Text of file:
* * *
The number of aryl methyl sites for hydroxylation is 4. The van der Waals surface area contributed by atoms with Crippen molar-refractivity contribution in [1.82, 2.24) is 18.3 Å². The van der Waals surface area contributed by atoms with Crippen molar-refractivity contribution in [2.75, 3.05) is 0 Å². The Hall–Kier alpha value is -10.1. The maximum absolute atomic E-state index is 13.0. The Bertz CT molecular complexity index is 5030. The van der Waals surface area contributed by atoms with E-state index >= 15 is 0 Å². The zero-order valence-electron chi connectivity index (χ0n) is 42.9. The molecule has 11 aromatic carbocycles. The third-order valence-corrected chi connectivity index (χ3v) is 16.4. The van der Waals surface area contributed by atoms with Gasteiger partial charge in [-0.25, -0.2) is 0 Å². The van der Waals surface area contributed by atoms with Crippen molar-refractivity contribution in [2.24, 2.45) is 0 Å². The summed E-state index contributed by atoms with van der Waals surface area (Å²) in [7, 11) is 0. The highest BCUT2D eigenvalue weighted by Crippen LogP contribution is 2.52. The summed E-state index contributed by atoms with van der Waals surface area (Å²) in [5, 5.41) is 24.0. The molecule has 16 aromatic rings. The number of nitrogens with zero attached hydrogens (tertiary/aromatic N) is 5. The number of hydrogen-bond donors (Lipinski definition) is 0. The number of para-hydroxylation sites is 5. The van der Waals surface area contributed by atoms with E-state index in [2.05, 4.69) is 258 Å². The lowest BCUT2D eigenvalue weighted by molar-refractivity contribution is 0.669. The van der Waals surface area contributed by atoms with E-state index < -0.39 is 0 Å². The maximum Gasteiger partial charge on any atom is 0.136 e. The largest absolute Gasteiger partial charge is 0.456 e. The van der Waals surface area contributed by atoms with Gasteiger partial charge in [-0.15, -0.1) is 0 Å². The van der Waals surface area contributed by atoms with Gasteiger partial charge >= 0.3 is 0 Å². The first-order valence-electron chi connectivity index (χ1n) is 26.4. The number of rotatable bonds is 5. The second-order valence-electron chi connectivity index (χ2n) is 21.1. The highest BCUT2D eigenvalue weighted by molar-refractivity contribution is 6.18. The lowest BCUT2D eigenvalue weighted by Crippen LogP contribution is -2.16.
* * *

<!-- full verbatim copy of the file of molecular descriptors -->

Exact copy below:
The number of aryl methyl sites for hydroxylation is 4. The van der Waals surface area contributed by atoms with Crippen molar-refractivity contribution in [1.82, 2.24) is 18.3 Å². The van der Waals surface area contributed by atoms with Crippen molar-refractivity contribution in [2.75, 3.05) is 0 Å². The Hall–Kier alpha value is -10.1. The maximum absolute atomic E-state index is 13.0. The Bertz CT molecular complexity index is 5030. The van der Waals surface area contributed by atoms with E-state index >= 15 is 0 Å². The zero-order valence-electron chi connectivity index (χ0n) is 42.9. The molecule has 11 aromatic carbocycles. The third-order valence-corrected chi connectivity index (χ3v) is 16.4. The van der Waals surface area contributed by atoms with Gasteiger partial charge in [-0.25, -0.2) is 0 Å². The van der Waals surface area contributed by atoms with Crippen molar-refractivity contribution in [2.24, 2.45) is 0 Å². The summed E-state index contributed by atoms with van der Waals surface area (Å²) in [7, 11) is 0. The highest BCUT2D eigenvalue weighted by Crippen LogP contribution is 2.52. The summed E-state index contributed by atoms with van der Waals surface area (Å²) in [5, 5.41) is 24.0. The molecule has 16 aromatic rings. The number of nitrogens with zero attached hydrogens (tertiary/aromatic N) is 5. The number of hydrogen-bond donors (Lipinski definition) is 0. The number of para-hydroxylation sites is 5. The van der Waals surface area contributed by atoms with E-state index in [2.05, 4.69) is 258 Å². The lowest BCUT2D eigenvalue weighted by molar-refractivity contribution is 0.669. The van der Waals surface area contributed by atoms with E-state index < -0.39 is 0 Å². The maximum Gasteiger partial charge on any atom is 0.136 e. The largest absolute Gasteiger partial charge is 0.456 e. The van der Waals surface area contributed by atoms with Gasteiger partial charge in [-0.15, -0.1) is 0 Å². The van der Waals surface area contributed by atoms with Gasteiger partial charge >= 0.3 is 0 Å². The first-order valence-electron chi connectivity index (χ1n) is 26.4. The number of rotatable bonds is 5. The second-order valence-electron chi connectivity index (χ2n) is 21.1. The highest BCUT2D eigenvalue weighted by molar-refractivity contribution is 6.18. The lowest BCUT2D eigenvalue weighted by Crippen LogP contribution is -2.16.